The benefit of doubt in Christian faith
Over the years, I have had tons of people reach out to me to ask questions, get clarification, and seek additional insight on a variety of topics. I love getting questions from people who are on their own faith journey, who are deconstructing their long held beliefs and belief systems, and who are asking tough questions through it all.
Maybe this is the way faith should have always been, people being honest about their questions, their struggles, and about their doubt. But we have long been in an era of ungraceful self-assuredness and self-righteous certitude that has pushed the inquisitive seeker away, and it has been likely rooted in our lack of understanding in the biblical narrative leading up to Jesus and in our fear of not having all the “right” answers to “keep people in the faith.” And, at the same time, we have sadly behaved as if we are communities of perfection, communities without a doubt.
To that end, we have left no room for honest movements of wrestling, questioning, or doubting. In fact, we have shamed, looked down upon, or even repudiated those who have been wrestling with their faith and then asking hard (but really good) questions about their faith and belief systems. We have acted as if there is no room under the grace of God for a little doubt, or that somehow the Almighty God is not capable of handling a few tough questions.
Of course, this is ridiculous.
There is room for doubt in the grace of God, and of course, God can handle our wrestling and tough questions. But day after day and story after story from friends and acquaintances remind me over and over how poorly we operate within that space of grace and how incapable we are of walking through tough questions or a little doubt from fellow seekers.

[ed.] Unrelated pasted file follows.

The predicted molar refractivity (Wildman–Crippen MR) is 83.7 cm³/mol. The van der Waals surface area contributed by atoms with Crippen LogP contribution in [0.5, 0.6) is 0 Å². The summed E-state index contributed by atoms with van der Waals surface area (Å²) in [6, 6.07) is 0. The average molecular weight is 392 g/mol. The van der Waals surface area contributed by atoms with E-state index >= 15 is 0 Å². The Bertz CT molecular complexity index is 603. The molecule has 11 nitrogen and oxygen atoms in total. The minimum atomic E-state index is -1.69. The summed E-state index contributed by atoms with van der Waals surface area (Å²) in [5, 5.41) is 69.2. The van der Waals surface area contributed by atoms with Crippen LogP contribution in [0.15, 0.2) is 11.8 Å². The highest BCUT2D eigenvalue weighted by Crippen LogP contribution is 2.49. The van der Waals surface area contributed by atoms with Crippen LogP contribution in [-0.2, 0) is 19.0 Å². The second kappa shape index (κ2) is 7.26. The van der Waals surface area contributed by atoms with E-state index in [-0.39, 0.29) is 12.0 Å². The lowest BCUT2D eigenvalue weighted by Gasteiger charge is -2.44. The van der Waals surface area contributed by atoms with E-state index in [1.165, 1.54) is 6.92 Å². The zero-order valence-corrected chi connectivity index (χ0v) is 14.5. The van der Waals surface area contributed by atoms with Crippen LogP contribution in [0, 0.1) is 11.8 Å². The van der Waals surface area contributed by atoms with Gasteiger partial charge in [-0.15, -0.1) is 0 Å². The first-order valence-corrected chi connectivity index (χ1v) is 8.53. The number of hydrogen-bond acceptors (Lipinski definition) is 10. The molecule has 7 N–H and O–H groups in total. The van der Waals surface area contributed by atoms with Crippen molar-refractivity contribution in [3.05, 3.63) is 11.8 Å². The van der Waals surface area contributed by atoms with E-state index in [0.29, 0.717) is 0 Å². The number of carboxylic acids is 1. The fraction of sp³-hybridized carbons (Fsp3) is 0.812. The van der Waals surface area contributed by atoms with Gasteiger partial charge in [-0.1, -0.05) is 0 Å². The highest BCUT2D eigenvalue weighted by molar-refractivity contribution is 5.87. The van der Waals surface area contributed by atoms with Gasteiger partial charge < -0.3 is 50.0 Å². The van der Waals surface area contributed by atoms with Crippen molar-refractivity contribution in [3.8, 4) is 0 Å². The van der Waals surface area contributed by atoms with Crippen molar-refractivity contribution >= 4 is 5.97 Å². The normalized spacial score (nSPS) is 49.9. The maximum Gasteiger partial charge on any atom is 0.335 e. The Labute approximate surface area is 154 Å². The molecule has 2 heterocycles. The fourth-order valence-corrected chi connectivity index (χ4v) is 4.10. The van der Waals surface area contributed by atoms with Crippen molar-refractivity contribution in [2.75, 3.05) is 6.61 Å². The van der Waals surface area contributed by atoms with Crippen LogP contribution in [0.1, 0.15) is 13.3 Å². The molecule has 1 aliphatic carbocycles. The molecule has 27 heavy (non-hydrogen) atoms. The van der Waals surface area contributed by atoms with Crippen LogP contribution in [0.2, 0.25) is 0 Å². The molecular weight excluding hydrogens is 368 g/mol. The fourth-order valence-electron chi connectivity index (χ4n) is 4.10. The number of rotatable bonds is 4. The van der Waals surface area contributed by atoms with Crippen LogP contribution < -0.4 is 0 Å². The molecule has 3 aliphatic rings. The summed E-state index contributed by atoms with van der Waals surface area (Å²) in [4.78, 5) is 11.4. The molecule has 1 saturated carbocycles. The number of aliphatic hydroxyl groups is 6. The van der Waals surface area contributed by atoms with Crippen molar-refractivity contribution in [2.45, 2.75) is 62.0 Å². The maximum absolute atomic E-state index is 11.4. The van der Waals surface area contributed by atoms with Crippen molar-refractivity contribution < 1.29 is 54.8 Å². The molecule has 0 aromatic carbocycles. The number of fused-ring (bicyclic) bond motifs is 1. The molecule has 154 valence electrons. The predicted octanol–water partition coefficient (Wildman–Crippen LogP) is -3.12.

And it should be of no surprise that many of these people have abandoned our churches in order to wrestle through their faith and deconstruct their belief systems, either in isolation or in more accommodating and graceful communities.
This is one of the main reasons the Church has lost a generation.
And if you don’t have any idea what I am talking about then this is why a generation has been lost.
The truth is that the church ought to be the community in which people can ask the toughest questions and wrestle through the most difficult topics because it has enough grace to push the edges and love enough to handle the tension.
And it’s amazing how far grace and love can go in creating a healthy church community when a church is comfortable residing in the mysteries of God and existing in a humble posture of unknowing, while always holding the door open to fellow seekers and wanderers/wonderers.
I remember a time, as a young 30-something, when I was leading a Bible study of five or six couples. One week, at the beginning of the study, on the first question of the study, this new guy came in with his own question-gun blazing.
Not only was he questioning the questions I asked, he was questioning me and my house-of-card faith. My flimsy card house was no match for his semi-automatic. He decimated me and my faith. I was so rattled that I closed out the study after ten minutes. I wasn’t prepared for questions or thoughts outside of what I knew about my faith. It was brutal.